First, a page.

U.S. West Texas Intermediate and international-benchmark Brent crude oil futures are trading higher early Wednesday after an industry report released late Tuesday showed crude inventories in the United States fell much more than expected, suggesting that the surge in COVID-19 cases around the world have had little effect on short-term demand.
American Petroleum Institute Weekly Storage Report
The API estimated on Tuesday a major draw in crude oil inventories of 8.156 million barrels for the week-ending June 26. Analysts had predicted an inventory draw of 710,000.
The API also reported a draw of 2.459 million barrels million barrels of gasoline for the week-ending June 26 – compared to last week’s 3.856-barrel draw. This week’s modest draw compares to analyst expectations for a 1.583-million barrel draw for the week.
Distillate inventories were up by 2.638-million barrels for the week, compared to last week’s 2.605-million-barrel draw, while Cushing inventories saw a build of 164,000 barrels.
ConocoPhillips to Restart Part of Curtailed Oil Production
In potentially bearish news, ConocoPhillips expects to start bringing back in July part of the oil production it had curtailed in the second quarter in response to the low oil prices, the U.S. oil company said on Tuesday.
With WTI prices improving substantially from their April lows and closing in on the $40 a barrel mark, ConocoPhillips said today that it “continues to monitor netback pricing and evaluate curtailments across its operated assets on a month-by-month basis.”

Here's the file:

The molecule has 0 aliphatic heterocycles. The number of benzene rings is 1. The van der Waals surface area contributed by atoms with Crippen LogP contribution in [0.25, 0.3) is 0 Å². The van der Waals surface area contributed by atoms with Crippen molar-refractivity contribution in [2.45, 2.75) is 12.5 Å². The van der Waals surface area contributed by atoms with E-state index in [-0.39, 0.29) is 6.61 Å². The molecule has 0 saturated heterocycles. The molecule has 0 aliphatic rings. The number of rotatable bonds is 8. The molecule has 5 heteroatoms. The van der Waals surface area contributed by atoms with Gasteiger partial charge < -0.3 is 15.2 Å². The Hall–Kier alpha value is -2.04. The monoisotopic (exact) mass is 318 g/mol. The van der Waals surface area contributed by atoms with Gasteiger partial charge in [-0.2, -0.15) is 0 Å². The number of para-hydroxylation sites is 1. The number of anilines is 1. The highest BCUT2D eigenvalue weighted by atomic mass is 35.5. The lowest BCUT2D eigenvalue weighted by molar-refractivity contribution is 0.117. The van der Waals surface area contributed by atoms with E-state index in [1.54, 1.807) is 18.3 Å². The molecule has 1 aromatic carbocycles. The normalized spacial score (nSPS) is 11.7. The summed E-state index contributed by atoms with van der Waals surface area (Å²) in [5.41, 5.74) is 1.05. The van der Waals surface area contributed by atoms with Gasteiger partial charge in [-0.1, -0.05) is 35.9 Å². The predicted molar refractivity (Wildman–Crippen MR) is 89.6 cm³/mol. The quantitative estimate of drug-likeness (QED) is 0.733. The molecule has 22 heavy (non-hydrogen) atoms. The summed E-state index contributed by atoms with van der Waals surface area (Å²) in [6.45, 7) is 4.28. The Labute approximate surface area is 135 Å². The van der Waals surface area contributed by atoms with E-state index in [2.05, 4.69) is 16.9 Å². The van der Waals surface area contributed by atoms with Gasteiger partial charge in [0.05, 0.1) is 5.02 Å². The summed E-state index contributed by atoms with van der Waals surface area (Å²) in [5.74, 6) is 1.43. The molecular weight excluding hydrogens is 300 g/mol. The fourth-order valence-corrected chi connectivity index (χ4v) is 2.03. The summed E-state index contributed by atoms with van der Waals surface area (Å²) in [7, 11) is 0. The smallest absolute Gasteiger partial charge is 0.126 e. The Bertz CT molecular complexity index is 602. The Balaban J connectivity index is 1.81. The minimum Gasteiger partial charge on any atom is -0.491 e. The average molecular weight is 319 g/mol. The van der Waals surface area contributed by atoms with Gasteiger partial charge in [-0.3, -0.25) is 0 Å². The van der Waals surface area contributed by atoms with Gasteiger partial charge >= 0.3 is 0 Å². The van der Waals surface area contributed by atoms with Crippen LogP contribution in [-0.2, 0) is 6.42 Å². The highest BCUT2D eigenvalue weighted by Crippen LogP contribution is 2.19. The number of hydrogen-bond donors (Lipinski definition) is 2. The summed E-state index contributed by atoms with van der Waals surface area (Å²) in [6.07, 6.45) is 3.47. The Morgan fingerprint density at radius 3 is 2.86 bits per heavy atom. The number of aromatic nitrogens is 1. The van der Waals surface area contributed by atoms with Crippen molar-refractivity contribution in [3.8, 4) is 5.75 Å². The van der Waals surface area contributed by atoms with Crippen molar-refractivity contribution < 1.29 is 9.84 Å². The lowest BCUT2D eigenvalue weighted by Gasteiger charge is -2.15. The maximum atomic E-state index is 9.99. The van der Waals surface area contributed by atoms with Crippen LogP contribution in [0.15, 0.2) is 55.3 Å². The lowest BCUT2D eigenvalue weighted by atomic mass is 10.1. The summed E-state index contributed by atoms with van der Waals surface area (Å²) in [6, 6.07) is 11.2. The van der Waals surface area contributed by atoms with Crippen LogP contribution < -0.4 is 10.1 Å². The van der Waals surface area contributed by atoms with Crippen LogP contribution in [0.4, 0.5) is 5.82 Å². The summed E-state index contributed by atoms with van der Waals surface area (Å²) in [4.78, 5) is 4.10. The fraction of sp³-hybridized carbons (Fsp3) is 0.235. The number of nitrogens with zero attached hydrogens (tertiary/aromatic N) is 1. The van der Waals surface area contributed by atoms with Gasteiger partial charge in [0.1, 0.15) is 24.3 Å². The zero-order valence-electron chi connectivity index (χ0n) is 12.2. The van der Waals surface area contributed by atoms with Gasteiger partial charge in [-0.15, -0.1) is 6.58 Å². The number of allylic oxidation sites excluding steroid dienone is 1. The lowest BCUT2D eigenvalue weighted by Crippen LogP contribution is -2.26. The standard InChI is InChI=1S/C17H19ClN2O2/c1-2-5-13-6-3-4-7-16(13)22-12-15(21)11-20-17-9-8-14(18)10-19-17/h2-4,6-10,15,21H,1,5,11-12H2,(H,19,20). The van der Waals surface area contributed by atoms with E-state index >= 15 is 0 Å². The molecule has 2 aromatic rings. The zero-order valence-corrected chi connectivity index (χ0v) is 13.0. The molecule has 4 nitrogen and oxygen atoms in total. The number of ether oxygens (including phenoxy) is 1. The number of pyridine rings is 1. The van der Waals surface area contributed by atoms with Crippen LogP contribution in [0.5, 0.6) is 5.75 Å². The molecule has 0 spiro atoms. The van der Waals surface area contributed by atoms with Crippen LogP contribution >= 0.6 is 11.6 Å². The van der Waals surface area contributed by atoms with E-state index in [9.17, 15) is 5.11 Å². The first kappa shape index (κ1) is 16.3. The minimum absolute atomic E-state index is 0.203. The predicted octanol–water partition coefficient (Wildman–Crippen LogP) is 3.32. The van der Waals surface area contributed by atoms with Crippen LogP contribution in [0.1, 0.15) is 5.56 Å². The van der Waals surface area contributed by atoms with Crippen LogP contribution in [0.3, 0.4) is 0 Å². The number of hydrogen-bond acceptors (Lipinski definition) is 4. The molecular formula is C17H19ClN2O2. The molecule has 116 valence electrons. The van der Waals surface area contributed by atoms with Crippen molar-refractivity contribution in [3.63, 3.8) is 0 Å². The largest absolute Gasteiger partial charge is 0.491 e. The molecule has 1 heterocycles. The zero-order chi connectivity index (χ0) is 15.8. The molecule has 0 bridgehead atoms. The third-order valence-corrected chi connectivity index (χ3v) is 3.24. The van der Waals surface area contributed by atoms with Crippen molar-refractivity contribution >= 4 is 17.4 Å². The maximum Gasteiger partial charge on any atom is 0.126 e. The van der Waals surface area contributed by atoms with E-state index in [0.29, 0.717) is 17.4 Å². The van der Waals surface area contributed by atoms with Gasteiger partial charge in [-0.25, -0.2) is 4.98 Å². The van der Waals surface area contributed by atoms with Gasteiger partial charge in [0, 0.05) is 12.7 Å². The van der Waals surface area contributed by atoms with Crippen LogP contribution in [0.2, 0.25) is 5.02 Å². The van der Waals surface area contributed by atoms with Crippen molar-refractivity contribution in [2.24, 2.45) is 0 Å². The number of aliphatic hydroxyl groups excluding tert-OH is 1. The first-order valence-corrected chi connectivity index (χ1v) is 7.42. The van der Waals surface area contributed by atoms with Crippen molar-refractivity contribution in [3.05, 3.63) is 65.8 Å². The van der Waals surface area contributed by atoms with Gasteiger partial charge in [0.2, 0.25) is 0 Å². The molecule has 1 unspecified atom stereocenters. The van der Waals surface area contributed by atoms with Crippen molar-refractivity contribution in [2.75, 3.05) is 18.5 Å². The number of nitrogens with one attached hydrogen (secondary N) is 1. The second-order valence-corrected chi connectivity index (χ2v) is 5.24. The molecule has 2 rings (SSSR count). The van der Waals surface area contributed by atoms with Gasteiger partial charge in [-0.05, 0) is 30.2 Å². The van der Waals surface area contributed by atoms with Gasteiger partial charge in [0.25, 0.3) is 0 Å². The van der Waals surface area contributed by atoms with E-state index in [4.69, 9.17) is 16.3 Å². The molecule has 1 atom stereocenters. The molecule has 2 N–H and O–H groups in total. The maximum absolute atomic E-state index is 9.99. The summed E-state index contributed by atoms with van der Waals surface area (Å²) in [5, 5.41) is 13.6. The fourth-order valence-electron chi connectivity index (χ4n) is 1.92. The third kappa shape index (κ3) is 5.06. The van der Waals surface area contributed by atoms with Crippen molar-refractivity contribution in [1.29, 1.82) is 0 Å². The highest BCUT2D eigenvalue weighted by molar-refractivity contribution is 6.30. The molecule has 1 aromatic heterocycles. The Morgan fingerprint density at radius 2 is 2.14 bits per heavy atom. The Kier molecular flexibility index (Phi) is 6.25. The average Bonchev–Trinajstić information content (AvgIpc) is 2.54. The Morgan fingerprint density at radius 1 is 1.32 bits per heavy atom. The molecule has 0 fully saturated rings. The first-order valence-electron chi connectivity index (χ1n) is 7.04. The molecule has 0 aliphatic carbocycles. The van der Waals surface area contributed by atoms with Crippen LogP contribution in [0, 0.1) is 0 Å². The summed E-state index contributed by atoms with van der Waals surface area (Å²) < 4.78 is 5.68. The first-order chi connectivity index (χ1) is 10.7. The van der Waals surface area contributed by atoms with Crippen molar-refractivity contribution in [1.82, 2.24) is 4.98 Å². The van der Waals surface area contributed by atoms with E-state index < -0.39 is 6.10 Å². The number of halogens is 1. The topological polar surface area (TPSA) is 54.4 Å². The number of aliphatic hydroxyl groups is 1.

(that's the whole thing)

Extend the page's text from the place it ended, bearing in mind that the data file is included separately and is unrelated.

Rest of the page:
OilPrice.com reported the oil producer expects to begin restoring curtailed production in Alaska in July. In the U.S. shale patch, ConocoPhillips “expects to begin bringing some curtailed volumes back on line during July and will continue to make economically driven production decisions at the asset level in the months ahead.”
At Surmont in Canada, the company also plans to increase production in the third quarter from curtained levels.
“Given ongoing variability and uncertainty in the outlook for production curtailments, the company will continue to suspend forward-looking guidance and sensitivities,” ConocoPhillips warned, as it joined other U.S. producers in bringing back some of the curtailed oil production volumes.
Official inventory data from the U.S. government’s Energy Information Administration is due out later on Wednesday at 14:30 GMT. Traders are looking for a draw of 900,000-barrels. A bigger-than-expected draw could spike prices higher, while another unexpected build will be bearish.
Traders will also have the opportunity to react to the latest ISM Manufacturing PMI report at 14:00 GMT. It is expected to come in at 49.6, unchanged from the previous month. This would put it under the 50 level which indicates contraction.
A reading over 50 could be bullish for crude oil because it would indicate the economy turned a major corner in June.
For a look at all of today’s economic events, check out our economic calendar.